Energy conservation is the way of the future, and the light bulb can make a major contribution to the needed changes that come along with it. The evolution of the light bulb will benefit both the consumer and the environment. The use of new energy-efficient technology, durability, lower voltage and lower wattage equate to consuming less resources and to less money spent on the energy bill. Longer lasting light bulbs also help decrease waste from less replacement and less disposal.
HOW to buy a light bulb in times of energy conservation
Newly enacted federal regulations will have the existing incandescent bulbs being phased out for more energy efficient options such as Halogen, CFL (compact fluorescent) and most recently the Light Emitting Diode (LED) light bulb over the next three years. The first to go this year was the 100 watt incandescent light bulb, to be followed by the 75W in 2013, the 60W in 2014 etc. The core issue is that a light bulb, depending on its application, needs to produce a certain amount of light units (or Lumen) to serve its purpose. In times when the incandescent bulb was the only thing available, the amount of energy used to produce the desired amount of Lumen was expressed in Watts. For example: ambient lighting, which needs to produce a low to moderate amount of Lumen, uses 40w or 60W of electricity, whereas for task lighting, for which more Lumen is required , the consumer may use a 100W, 120W or even 150W to produce this level of lighting. One way to conserve electricity is by restricting the commercial availability of high Wattage incandescent bulbs, but that would mean that we would also have to live with lower levels of lighting, unless – and that is what these new technologies are all about – we find ways to produce more lumen for less used electricity. The new lighting laws require that light bulb manufacturers produce light bulbs that use no more than 72 Watts to produce the amount of Lumen traditionally produced by a 100W incandescent bulb. Light bulb manufacturers will also have to follow new packaging requirements that display the amount of Lumen the bulb produces rather than the amount of Watts that it consumes. This counteracts the consumer’s habitual tendency to look for high wattage bulbs where much light is needed.
Imagine the energy that could be saved if you could produce the same amount of Lumen from 20W versus 100W; that could cut a chunk out of the electricity bill! We haven’t reached that point yet, but it does appear to be on the horizon.
Besides Lumen, another factor to consider in purchasing a light bulb is the color of light it produces Light color is measured on a temperature scale and its unit of measure is a Kelvin. The lower the number on the Kelvin scale the warmer the color is, the higher the number the cooler the color gets. A typical incandescent bulb comes in at 2700K – 3000K and gives off a warm yellow light. To get a color that is more natural or like daylight it should be between 5000-6500k. So far, one of the downsides of the new crop of light bulbs is that they do not produce the same amount of Lumen or have the same level of kelvin as our beloved incandescent. Manufacturers are busy meeting these challenges and their efforts are reflected in the price.
LEDs Light (Light Emitting Diode) Bulbs reviewed:
The Panasonic LED Nostalgic Clear Type definitely lives up to its name. It has a close resemblance to an Edison filament bulb and is the top contender in my opinion for an attractive energy efficient bulb to replace a standard incandescent. It has an E27 base and can be used in any light fixture that uses the standard socket for Medium based light bulbs, produces 200 lumens ( low, unfortunately), and is expected to last 40,000 hours. The drawback? It is not dimmable and produces (rough estimate) the equivalent of light to a 25W incandescent, not much. While this light bulb is not yet in production, hopefully it will be soon! (This light bulb is listed on Panasonic’s UK website, so I do hope that it will become available in the U.S.)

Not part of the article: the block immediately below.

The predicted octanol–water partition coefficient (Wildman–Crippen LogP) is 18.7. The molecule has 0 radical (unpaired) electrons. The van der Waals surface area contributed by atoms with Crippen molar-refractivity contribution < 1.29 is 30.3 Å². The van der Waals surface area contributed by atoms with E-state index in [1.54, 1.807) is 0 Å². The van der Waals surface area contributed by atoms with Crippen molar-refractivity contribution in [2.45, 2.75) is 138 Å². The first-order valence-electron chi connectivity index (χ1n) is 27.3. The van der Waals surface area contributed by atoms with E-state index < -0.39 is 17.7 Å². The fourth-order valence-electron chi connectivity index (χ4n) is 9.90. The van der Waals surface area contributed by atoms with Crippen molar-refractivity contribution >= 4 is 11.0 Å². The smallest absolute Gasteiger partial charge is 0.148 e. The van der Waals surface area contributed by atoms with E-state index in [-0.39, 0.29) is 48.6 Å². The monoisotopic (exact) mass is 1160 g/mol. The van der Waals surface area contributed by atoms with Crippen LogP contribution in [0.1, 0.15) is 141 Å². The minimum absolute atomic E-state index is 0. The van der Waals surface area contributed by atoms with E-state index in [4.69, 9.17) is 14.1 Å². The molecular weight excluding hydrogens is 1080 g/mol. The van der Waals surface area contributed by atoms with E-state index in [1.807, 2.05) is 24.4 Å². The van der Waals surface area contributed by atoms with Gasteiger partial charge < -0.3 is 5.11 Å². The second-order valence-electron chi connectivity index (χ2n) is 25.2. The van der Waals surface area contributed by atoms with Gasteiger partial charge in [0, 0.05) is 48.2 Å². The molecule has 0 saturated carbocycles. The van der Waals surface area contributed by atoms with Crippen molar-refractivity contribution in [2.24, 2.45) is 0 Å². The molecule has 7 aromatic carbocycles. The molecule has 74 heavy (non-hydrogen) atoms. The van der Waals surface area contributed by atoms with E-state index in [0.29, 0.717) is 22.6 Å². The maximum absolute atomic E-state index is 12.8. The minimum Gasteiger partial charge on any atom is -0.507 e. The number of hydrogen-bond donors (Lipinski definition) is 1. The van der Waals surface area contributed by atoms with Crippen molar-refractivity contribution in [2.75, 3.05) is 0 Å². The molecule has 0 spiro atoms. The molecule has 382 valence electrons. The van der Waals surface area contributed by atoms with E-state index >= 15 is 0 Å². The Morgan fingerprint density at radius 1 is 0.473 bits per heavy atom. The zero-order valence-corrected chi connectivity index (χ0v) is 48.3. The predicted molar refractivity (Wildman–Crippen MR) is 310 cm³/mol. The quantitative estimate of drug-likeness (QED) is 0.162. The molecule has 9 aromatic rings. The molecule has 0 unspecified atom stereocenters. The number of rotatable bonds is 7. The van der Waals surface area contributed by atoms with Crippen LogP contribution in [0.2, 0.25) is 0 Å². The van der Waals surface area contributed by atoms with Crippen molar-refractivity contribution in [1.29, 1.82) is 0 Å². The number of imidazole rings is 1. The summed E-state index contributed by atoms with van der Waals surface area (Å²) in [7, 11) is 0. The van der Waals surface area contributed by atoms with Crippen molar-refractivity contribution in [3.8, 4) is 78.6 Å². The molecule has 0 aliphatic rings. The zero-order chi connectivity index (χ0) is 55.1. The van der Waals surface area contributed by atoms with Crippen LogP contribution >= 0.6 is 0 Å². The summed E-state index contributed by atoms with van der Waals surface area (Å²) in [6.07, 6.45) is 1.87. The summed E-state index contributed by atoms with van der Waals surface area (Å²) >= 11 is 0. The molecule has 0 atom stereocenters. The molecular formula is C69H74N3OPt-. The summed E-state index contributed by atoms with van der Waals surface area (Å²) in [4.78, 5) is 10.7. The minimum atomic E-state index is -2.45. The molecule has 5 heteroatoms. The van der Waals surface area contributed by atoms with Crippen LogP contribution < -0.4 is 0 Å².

Photo credit: Panasonic LED Nostalgic Clear Type – LDAHV4L27CG
Toshiba has a basic white model – the 450 series. This pretty much looks just like a white incandescent bulb with the addition of the cooling ribs. (LED bulbs produce more heat!) It gives it an interesting look without demanding too much attention visually. It has an output of 450 lumens (about a 40 watt on the old system), reaches full intensity immediately, and it is dimmable!
Toshiba 450 series
If you need a decorative flame tip bulb then this TCP brand bulb is for you. It uses a mere 3 watts and has an output of 100 Lumen. Supposed to last at least 25,000 hours and is mercury and lead free. This bulb should not be used however in a fixture where the bulb would be enclosed as it shortens the life of the bulb.
Bulbs.com – TCP Sku# – LDF3WH30K
If a dimmable globe for a bathroom or vanity is what you need, then this bulb is for you! This bulb consumes 10 watts of power and is meant to replace the 40W incandescent bulb. It produces 420 lumens, 3000K, and is expected to last 25,000 hours. It also happens to cost $34.95. The price needs to be weighed against the long term savings on the electricity bill.
FEIT Dimmable Globe LED
Plumen is the first to bring a designer bulb to the energy efficiency scene with the Plumen 001 by Hulger. In applications where the bulb takes center stage to the fixture this bulb could make a very interesting and efficient statement. For a mere 11 watts this bulb produces 680 lumen at 2700K and has a life expectancy of 8 years. The bad news is that it is not dimmable and runs $29.95. Still, this is a great snapshot of where the future could go with light bulbs.
Plumen 001 by Hulger